HIGH Outmaneuvering rain.
LOW Frantically kicking through swarms of dogs.
WTF An underexplored paint theme.
For a game with zero buzz, created and released by a team I’ve never heard of, Youropa is remarkably tight, polished, and well-thought-out. This might be explained by the fact that it was in development for over a decade, with the first footage having surfaced in 2007. Whatever was involved in this process, Youropa seems to have been slow-cooked and carefully refined into something charming and unique.
Although there’s virtually no plot, the general premise is that some unexplained catastrophe has transformed the streets of Paris into a series of Super Mario Galaxy-esque mini-worlds. Although these levels are suspended in midair, gravity still applies to the blobby, nondescript protagonist, who’s reliant on his suction cup feet to traverse the terrain from (theoretically) any direction.
The trick is that the character can’t transition across sharp angles, and therefore can only change his orientation when the curvature of the land allows for it. So the levels are navigational puzzles – 3D mazes, in a sense, except that instead of constricting us with walls, developer frecle ApS limits our movement with the constant threat of losing our footing and tumbling out of the sky.
Though the constantly-tilting camera angles are disorienting at first (and possibly motion sickness-inducing for those prone to it), one of Youropa’s greatest strengths is that it’s largely a relaxing experience. Enemy encounters are limited so players can study their surroundings and adjust to the game’s rules – how to transition from one surface to the next, where to use Youropa’s constant pull of gravity to one’s advantages – at their own pace.
To help out with that, one of the first abilities players obtain in Youropa is the power to pull the camera all the way back and scrutinize the entire layout of a level. This means that nothing is ever poorly communicated through obscure angles. Youropa is also sharply presented with crisp colors and liberal use of street signs to nudge players in the appropriate directions, but the developers took that extra step to ensure that they didn’t cheapen the game’s puzzles by limiting what the player knows.
There’s an almost metroidvania-esque quality to Youropa’s world design in how it wraps around and frequently forces players to backtrack, making new sense of old obstacles. Surprisingly, though, most of our ever-expanding moveset consists of functions that most games would give right out of the gate – running, jumping, attacking, and even just interacting with items are all skills that the designers gradually dole out.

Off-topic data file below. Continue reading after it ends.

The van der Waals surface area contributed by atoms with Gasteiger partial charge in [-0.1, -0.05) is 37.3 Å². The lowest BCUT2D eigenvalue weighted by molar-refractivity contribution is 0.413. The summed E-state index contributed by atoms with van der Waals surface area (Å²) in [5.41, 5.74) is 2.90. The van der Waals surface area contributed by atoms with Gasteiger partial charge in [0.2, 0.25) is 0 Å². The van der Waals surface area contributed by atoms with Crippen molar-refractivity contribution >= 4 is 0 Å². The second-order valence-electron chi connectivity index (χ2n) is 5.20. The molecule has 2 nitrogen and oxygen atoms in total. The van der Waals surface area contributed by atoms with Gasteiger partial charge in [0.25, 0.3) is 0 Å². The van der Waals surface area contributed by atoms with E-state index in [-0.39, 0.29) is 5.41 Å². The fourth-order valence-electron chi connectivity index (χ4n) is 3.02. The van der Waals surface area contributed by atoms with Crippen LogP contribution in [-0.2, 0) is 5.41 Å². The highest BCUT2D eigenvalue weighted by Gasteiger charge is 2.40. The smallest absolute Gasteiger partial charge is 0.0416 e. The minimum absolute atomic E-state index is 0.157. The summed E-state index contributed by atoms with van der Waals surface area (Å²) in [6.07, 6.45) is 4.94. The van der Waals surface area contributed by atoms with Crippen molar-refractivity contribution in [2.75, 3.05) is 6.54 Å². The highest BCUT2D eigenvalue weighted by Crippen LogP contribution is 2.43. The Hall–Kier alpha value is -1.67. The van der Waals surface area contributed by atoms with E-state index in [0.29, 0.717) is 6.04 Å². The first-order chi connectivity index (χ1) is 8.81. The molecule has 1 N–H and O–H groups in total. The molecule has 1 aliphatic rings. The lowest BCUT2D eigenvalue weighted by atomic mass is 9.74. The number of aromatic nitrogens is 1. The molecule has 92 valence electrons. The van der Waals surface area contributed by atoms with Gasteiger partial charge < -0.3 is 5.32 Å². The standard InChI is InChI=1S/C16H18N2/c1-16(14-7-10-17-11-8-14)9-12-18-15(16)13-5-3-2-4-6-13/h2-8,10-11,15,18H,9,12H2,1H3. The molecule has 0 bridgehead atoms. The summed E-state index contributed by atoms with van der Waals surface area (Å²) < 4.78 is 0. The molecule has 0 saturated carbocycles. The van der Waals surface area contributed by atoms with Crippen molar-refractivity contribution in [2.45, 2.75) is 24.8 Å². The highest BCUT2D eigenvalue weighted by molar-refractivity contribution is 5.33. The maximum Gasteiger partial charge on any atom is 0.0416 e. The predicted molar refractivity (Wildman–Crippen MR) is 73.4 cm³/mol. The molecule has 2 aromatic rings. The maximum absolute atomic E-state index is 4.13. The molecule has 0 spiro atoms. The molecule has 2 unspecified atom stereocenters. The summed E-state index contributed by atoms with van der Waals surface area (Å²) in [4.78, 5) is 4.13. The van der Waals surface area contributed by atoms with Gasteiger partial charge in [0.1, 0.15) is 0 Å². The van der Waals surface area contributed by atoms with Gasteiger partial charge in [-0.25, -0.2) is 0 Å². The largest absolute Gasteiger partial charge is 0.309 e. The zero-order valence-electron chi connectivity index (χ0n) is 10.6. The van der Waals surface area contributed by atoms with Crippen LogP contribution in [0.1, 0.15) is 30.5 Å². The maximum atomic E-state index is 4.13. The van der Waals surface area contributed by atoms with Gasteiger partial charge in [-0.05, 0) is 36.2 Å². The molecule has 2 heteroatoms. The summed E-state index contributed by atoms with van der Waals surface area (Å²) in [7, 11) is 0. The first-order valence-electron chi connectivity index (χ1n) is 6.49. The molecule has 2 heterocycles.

This initial stringency is an effective, piecemeal method of teaching us about Youropa’s rules. This puzzle-platformer is heavily fixated on the “puzzle” half of that equation, its level design more concerned with logic than reflexes. So when reflexes finally are required – particularly when using the gravitational physics to manipulate objects or land tricky acrobatic moves – it’s rarely overwhelming.
Having said that, Youropa’s lowest moments are when it leans too heavily on action or combat. There’s too much stealth in constrained environments that don’t feel designed for it, and having to fend off swarms of doglike creatures with nothing but a single, pitiful kick attack is an exercise in button-mashing. A handful of clumsy vehicle sequences also feel weirdly out of sync with such an otherwise deliberately-paced puzzler.
However, those brief quibbles and a general lack of emotional heft due to a largely absent plot only slightly mar an otherwise beautiful and consistently surprising mind-bender of a platformer. The developers also were kind enough to include a level editing tool, but it’s hard to imagine Youropa players creating content as clever as what frecle ApS spent the last decade-plus fine-tuning.
Disclosures: This game is developed and published by frecle ApS. It is currently available on PC. This copy of the game was obtained via publisher and reviewed on the PC. Approximately six hours of play were devoted to the single-player mode, and the game was completed. There are no multiplayer modes.
Parents: As of press time, this game has not been rated by the ESRB. There’s nothing remotely objectionable about it.
Colorblind Modes: There are no colorblind modes available in the options.
Deaf & Hard of Hearing Gamers: The game has no dialog, and sound has no vital role. I played much of the game without sound and had no trouble. It’s fully accessible.
Remappable Controls: No, this game’s controls are not remappable.
He was born and raised in Amish country and has yet to escape, despite a brief stint in Philadelphia, where he attended Temple University. He took a one-credit course there called "Career Opportunities for English Majors," which painted a bleak picture for prospective writers. Mike remains steadfast in his ongoing role as a video game critic, however, and has recently written for GamesRadar. Most of his work can be found on HonestGamers, where he has contributed over 200 reviews to date.
When not playing games or writing about them, Mike is a rabid indie music fan and ardent concertgoer. He doesn't read as much as he probably should, but his current favorite author is Alastair Reynolds.